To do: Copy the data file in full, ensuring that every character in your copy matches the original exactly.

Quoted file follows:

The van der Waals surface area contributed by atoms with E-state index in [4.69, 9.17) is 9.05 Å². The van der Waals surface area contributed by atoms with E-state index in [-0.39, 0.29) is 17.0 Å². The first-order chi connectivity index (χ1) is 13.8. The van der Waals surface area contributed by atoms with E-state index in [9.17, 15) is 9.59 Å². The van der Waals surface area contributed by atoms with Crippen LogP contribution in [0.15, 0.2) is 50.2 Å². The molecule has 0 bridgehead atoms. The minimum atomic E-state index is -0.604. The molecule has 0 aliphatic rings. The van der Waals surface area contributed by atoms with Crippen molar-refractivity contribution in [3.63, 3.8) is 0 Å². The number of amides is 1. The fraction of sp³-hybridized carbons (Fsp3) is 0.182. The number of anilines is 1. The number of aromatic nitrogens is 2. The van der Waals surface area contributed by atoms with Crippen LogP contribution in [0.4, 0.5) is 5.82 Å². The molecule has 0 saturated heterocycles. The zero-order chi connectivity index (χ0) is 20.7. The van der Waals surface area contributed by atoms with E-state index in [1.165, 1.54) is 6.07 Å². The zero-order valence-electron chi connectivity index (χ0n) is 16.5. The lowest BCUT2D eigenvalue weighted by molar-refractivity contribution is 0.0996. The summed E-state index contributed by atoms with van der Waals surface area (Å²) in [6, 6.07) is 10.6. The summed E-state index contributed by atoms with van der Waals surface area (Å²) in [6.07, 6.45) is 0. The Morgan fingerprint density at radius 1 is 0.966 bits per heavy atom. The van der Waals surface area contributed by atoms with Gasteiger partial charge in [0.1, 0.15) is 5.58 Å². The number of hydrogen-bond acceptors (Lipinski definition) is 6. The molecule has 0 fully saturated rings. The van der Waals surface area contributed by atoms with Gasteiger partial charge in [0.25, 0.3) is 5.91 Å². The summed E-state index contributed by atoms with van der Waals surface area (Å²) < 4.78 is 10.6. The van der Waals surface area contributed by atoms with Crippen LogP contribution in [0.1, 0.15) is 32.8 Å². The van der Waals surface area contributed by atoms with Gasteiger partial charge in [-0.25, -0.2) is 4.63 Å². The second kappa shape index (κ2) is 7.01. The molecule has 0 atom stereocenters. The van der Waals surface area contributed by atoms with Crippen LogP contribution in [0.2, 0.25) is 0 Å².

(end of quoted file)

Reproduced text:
The van der Waals surface area contributed by atoms with E-state index in [4.69, 9.17) is 9.05 Å². The van der Waals surface area contributed by atoms with E-state index in [-0.39, 0.29) is 17.0 Å². The first-order chi connectivity index (χ1) is 13.8. The van der Waals surface area contributed by atoms with E-state index in [9.17, 15) is 9.59 Å². The van der Waals surface area contributed by atoms with Crippen LogP contribution in [0.15, 0.2) is 50.2 Å². The molecule has 0 bridgehead atoms. The minimum atomic E-state index is -0.604. The molecule has 0 aliphatic rings. The van der Waals surface area contributed by atoms with Crippen molar-refractivity contribution in [3.63, 3.8) is 0 Å². The number of amides is 1. The fraction of sp³-hybridized carbons (Fsp3) is 0.182. The number of anilines is 1. The number of aromatic nitrogens is 2. The van der Waals surface area contributed by atoms with Crippen LogP contribution in [0.4, 0.5) is 5.82 Å². The molecule has 0 saturated heterocycles. The zero-order chi connectivity index (χ0) is 20.7. The van der Waals surface area contributed by atoms with E-state index in [1.165, 1.54) is 6.07 Å². The zero-order valence-electron chi connectivity index (χ0n) is 16.5. The lowest BCUT2D eigenvalue weighted by molar-refractivity contribution is 0.0996. The summed E-state index contributed by atoms with van der Waals surface area (Å²) in [6, 6.07) is 10.6. The summed E-state index contributed by atoms with van der Waals surface area (Å²) in [6.07, 6.45) is 0. The Morgan fingerprint density at radius 1 is 0.966 bits per heavy atom. The van der Waals surface area contributed by atoms with Gasteiger partial charge in [0.1, 0.15) is 5.58 Å². The number of hydrogen-bond acceptors (Lipinski definition) is 6. The molecule has 0 fully saturated rings. The van der Waals surface area contributed by atoms with Gasteiger partial charge in [0.25, 0.3) is 5.91 Å². The summed E-state index contributed by atoms with van der Waals surface area (Å²) < 4.78 is 10.6. The van der Waals surface area contributed by atoms with Crippen LogP contribution in [0.1, 0.15) is 32.8 Å². The van der Waals surface area contributed by atoms with Gasteiger partial charge in [-0.25, -0.2) is 4.63 Å². The second kappa shape index (κ2) is 7.01. The molecule has 0 atom stereocenters. The van der Waals surface area contributed by atoms with Crippen LogP contribution in [0.2, 0.25) is 0 Å².